At the end of this drive can be seen a graceful old two story white house with a large porch across the entire front. This is the so-called â€œnewâ€ house of Cascine. It was built in 1850 and is a beautiful example of ante-bellum architecture.
To the left of this residence is the original Cascine house, a trim six-room, white framed, shingled-roofed house, built in 1750 and still furnished as it was two hundred years ago. It is a perfect example of the modest little homes that were far more prevalent than the large homes we so often associate with Colonial times.
Entering the house from the small front porch, one goes directly into the living room and back, in time, two hundred years to Colonial North Carolina.
In addition to the framed documents already mentioned, this room contains a collection of furniture which would bring joy to the heart of any antique fancier. There is a corner cupboard with a collection of old china and glassware. A portrait of an early Perry family member hangs over the mantle of the fireplace. On a deaconâ€™s bench, along the rear wall, there is an old carriage robe with the name â€œPerryâ€ in needle point. This robe was the handiwork of a guest, who presented it to her hosts in appreciation for their early day hospitality.
Going into the dining room, the visitorâ€™s eye is immediately caught by the display of priceless pewter ware, once so common, but now so rare. The pieces range in size from small mugs to large platters, displayed on the dining room table, in a corner cupboard, and across the mantle.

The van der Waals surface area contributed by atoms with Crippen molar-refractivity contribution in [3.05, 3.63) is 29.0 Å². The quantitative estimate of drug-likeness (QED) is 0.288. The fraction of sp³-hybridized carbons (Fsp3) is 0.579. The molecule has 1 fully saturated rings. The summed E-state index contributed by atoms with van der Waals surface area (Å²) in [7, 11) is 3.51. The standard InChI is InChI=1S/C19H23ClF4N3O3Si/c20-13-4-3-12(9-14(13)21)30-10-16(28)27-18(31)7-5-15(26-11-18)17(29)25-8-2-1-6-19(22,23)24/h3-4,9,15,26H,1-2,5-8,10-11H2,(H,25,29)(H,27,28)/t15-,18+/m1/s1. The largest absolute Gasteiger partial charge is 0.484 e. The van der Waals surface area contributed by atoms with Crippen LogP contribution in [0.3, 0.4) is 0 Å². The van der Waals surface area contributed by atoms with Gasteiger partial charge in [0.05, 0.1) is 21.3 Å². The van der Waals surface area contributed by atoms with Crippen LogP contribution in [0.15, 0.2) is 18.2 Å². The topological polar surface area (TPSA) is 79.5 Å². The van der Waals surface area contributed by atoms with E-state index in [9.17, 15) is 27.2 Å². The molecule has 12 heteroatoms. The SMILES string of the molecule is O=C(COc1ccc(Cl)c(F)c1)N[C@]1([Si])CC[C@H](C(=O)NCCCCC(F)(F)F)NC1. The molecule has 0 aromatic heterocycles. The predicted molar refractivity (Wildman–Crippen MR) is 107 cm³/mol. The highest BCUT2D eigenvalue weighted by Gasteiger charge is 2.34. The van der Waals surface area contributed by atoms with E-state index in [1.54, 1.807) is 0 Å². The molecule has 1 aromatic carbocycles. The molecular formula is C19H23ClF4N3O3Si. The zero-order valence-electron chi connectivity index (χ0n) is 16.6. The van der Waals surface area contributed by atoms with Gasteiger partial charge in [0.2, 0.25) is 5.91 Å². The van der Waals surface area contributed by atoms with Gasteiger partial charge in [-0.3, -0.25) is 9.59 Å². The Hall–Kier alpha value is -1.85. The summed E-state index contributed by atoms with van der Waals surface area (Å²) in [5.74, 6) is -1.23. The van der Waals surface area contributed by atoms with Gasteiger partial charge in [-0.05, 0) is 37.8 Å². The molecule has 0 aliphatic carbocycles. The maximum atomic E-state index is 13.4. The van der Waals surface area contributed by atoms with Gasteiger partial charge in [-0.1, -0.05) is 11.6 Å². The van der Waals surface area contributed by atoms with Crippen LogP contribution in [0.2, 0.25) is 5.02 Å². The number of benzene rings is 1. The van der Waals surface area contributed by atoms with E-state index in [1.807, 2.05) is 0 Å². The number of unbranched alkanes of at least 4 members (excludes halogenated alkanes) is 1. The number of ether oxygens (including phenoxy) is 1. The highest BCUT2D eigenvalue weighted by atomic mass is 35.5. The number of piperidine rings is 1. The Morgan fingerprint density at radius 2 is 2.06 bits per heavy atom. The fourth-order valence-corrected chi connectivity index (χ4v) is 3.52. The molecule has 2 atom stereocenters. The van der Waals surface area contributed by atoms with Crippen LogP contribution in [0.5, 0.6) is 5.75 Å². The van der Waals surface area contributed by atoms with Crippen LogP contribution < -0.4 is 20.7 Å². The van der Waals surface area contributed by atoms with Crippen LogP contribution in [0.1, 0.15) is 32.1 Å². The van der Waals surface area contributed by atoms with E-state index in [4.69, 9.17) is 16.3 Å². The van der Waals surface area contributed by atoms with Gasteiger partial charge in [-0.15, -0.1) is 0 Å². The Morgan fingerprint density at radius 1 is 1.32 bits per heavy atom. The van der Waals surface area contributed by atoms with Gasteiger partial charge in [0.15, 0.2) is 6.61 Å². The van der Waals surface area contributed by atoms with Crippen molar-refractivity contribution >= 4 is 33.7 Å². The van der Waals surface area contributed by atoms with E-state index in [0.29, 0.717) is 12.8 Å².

On the hearth, there is an assortment of utensils which were an integral part of every household of the era. There are
warming pans, irons, candle molds, bed warmers, and even a popcorn popper and a waffle iron.
One of the most interesting relics is a framed copy of a Treasury Warrant, signed by Alexander Hamilton, Secretary of the Treasury, September 13, 1789. This document was numbered One (1) with pen and ink and was the first money ever borrowed by the United States government. The amount was
$20,000 and was loaned to the government by the Bank of New York.
A small bedroom, off the dining room, contains a stretch cord bed, two leather trunks, a dresser, and a night stand. On the dresser is a box containing a large tortoise shell comb. The other room, a nursery, has a cradle and rocking chair.